The Collingwood Football Club is currently, to put it bluntly in Australian terms, in all sorts.
Coming off one of the most tumultuous off-seasons in recent memory, a horror 1-6 start to 2021, including five consecutive losses, is the worst turn of events that could have played out.
Adam Treloar, Jaidyn Stephenson and Tom Phillips were all infamously booted from the club to clear salary cap pressure, while long-standing president Eddie McGuire was stood down from his role after a 22-year tenure in the fallout from the scathing Do Better report, which found the club guilty of systemic racism.
For all of this to happen in a contract year for senior coach and club icon Nathan Buckley, who is now in his 10th season in charge, has heaped tremendous pressure on the normally-unified powerhouse club.
Once the envy team of the league is now divided both on and off the field – from the hierarchy, to the supporters and potentially even the players and coaches.
The Pies have had their legendary ‘side by side’ mantra questioned – maybe the worst thing that can happen to a football club. In short, it’s been a perfect storm for the black and white in recent times.
We have detailed where it has all gone wrong for Collingwood in 2021, breaking it down into three key categories – the list, game plan and coaching and off-field – before looking to the future.
The most obvious anecdote surrounding Collingwood’s list mishmash is the disaster 2020 trade period – and rightly so. However, in reality, the list problems have built up over a number of years.
Heading into the 2021 season, Collingwood ranked 12th in the league at an average age of 24.2, per Champion Data. In terms of average games played, the Pies ranked 11th with a median of 65.6 matches across the board.
Below is the breakdown of the club’s list in terms of age profile.
Notorious for drafting well, the Pies struck out hard in the 2012 and 2013 drafts in pools they invested in. And it would have made up the core of their ‘in-prime’ players, traditionally considered to be 25+ year olds and an area they are now lacking in to help transition a list rebuild.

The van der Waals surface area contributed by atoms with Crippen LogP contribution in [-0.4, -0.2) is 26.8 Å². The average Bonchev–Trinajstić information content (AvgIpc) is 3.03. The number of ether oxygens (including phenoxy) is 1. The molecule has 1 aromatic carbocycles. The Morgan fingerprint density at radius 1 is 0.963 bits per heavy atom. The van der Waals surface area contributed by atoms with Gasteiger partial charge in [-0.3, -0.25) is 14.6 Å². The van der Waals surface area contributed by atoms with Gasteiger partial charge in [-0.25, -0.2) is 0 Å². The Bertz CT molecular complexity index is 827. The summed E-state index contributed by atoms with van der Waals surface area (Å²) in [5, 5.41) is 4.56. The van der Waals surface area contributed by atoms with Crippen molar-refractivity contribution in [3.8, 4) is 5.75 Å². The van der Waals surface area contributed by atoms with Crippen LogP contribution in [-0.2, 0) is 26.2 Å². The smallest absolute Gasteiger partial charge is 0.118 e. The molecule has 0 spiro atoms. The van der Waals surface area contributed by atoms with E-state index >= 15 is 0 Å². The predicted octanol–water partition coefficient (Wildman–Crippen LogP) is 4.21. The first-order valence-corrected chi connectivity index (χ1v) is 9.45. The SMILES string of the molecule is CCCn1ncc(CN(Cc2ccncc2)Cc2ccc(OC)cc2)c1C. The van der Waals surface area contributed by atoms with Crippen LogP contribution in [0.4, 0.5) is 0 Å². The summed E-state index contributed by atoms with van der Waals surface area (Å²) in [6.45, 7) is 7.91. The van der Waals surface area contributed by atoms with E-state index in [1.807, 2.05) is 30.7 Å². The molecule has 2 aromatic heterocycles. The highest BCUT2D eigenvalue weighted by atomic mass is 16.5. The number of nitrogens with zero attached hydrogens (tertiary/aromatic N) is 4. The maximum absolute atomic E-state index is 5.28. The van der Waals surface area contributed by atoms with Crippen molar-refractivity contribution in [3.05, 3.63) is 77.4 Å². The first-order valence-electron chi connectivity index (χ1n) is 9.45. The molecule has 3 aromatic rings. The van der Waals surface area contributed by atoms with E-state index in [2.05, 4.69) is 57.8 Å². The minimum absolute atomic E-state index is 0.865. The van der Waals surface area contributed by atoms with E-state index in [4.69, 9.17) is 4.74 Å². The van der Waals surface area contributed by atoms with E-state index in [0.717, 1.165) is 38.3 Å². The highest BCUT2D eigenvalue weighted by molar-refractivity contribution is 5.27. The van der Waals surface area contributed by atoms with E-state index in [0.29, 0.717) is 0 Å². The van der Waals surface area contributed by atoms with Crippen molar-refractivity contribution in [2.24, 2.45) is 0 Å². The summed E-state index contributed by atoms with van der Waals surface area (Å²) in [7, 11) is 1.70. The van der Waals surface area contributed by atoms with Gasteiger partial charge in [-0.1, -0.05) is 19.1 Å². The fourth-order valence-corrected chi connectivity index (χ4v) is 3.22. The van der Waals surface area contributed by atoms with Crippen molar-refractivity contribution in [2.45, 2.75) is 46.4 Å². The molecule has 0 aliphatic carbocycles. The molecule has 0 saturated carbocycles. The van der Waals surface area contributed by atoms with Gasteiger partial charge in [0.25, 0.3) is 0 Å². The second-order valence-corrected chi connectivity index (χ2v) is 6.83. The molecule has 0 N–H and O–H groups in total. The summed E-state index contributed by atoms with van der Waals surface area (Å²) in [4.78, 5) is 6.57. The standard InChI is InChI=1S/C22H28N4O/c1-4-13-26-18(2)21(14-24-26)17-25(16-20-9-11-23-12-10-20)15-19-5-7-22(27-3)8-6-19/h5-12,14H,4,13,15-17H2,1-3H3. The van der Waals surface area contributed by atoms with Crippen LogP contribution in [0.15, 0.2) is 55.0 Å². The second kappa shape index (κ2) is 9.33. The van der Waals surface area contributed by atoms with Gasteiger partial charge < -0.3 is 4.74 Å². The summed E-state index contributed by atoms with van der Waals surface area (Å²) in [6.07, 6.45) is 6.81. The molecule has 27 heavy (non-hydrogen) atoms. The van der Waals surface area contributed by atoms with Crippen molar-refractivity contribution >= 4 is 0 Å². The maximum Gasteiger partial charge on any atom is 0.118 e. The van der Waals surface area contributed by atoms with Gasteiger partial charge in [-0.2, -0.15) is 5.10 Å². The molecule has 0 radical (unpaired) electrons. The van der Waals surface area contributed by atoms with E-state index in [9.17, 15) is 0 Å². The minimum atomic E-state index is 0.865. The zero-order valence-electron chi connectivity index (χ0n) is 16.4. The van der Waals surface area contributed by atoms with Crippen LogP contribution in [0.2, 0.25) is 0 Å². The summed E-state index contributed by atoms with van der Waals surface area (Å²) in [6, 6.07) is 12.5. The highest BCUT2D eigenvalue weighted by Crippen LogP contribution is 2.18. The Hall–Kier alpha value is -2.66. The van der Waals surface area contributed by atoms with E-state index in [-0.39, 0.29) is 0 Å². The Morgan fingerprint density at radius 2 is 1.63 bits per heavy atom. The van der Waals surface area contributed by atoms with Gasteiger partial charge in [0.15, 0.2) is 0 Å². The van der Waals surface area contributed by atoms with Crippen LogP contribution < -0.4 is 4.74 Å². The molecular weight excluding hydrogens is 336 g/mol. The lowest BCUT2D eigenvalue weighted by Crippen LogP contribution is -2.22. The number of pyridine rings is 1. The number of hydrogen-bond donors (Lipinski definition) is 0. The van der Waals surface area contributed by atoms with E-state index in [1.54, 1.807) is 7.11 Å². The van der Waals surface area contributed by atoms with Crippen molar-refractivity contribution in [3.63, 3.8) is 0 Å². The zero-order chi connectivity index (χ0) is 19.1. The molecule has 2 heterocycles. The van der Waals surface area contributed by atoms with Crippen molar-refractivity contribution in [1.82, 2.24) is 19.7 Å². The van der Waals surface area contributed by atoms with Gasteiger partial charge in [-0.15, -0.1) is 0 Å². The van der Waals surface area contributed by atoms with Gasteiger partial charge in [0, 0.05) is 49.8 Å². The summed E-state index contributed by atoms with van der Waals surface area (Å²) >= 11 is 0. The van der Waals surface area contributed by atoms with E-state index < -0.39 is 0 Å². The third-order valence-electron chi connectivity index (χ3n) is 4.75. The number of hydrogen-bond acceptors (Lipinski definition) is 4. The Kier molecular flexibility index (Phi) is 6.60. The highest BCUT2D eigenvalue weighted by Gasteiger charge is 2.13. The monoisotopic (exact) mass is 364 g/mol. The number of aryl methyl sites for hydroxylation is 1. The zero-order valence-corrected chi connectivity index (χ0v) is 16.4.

Collingwood had three top 20 picks in the 2013 draft – selecting Brodie Grundy, Ben Kennedy and Tim Broomhead. Despite arguably overpaying Grundy with the much-criticised $7 million, seven-year deal, they nailed this pick and the dual All-Australian ruckman is a key part of their future.
For all the backlash towards Grundy, he is also a two-time Copeland Trophy winner and was a kick away from being a premiership ruckman.
However, his fellow draftees, Kennedy and Broomhead, combined to play 62 AFL games for the black and white and neither are on the club’s list anymore.
The 2013 draft is arguably more damning, where the Pies had two top 10 picks, taking Matthew Scharenberg and Nathan Freeman. Much like Broomhead before them, injuries savaged their careers, with Scharenberg playing 41 games for the club and Freeman not appearing at AFL level all. Suffice to say, it didn’t work.
Then there is the obvious recruiting and overpaying mishaps, which started well before current list boss Ned Guy joined the club at the end of 2017 – in large the public fall guy in that department.
Handing out lucrative deals to the likes of Chris Mayne, Daniel Wells and Dayne Beams set off a butterfly effect, causing a host of contracts to be back-ended and culminating in last year’s trade period where good players literally had to be pushed out.
Meanwhile, the reported massive contracts handed to guys like Treloar, Phillips, Stephenson and Mason Cox is equally confusing. It doesn’t represent the shrewd handlings of a club trying to win a premiership, nor the financial sacrifice you see from players hoping to lift one.